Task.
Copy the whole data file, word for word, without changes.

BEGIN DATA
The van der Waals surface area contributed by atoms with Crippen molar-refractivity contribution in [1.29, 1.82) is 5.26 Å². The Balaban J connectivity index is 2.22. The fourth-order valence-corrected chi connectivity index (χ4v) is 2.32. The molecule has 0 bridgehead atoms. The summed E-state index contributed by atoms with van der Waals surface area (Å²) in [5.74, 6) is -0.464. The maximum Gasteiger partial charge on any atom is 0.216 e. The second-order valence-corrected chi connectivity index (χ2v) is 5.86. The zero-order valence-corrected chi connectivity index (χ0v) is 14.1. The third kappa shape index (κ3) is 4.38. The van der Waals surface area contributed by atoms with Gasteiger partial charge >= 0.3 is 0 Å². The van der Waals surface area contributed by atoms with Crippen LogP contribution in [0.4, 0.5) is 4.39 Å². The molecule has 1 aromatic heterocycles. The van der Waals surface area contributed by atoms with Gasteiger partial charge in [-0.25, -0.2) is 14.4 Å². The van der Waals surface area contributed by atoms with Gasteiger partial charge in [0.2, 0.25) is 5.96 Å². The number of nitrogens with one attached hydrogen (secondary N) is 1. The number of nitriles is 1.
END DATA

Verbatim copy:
The van der Waals surface area contributed by atoms with Crippen molar-refractivity contribution in [1.29, 1.82) is 5.26 Å². The Balaban J connectivity index is 2.22. The fourth-order valence-corrected chi connectivity index (χ4v) is 2.32. The molecule has 0 bridgehead atoms. The summed E-state index contributed by atoms with van der Waals surface area (Å²) in [5.74, 6) is -0.464. The maximum Gasteiger partial charge on any atom is 0.216 e. The second-order valence-corrected chi connectivity index (χ2v) is 5.86. The zero-order valence-corrected chi connectivity index (χ0v) is 14.1. The third kappa shape index (κ3) is 4.38. The van der Waals surface area contributed by atoms with Gasteiger partial charge >= 0.3 is 0 Å². The van der Waals surface area contributed by atoms with Crippen LogP contribution in [0.4, 0.5) is 4.39 Å². The molecule has 1 aromatic heterocycles. The van der Waals surface area contributed by atoms with Gasteiger partial charge in [-0.25, -0.2) is 14.4 Å². The van der Waals surface area contributed by atoms with Gasteiger partial charge in [0.2, 0.25) is 5.96 Å². The number of nitrogens with one attached hydrogen (secondary N) is 1. The number of nitriles is 1.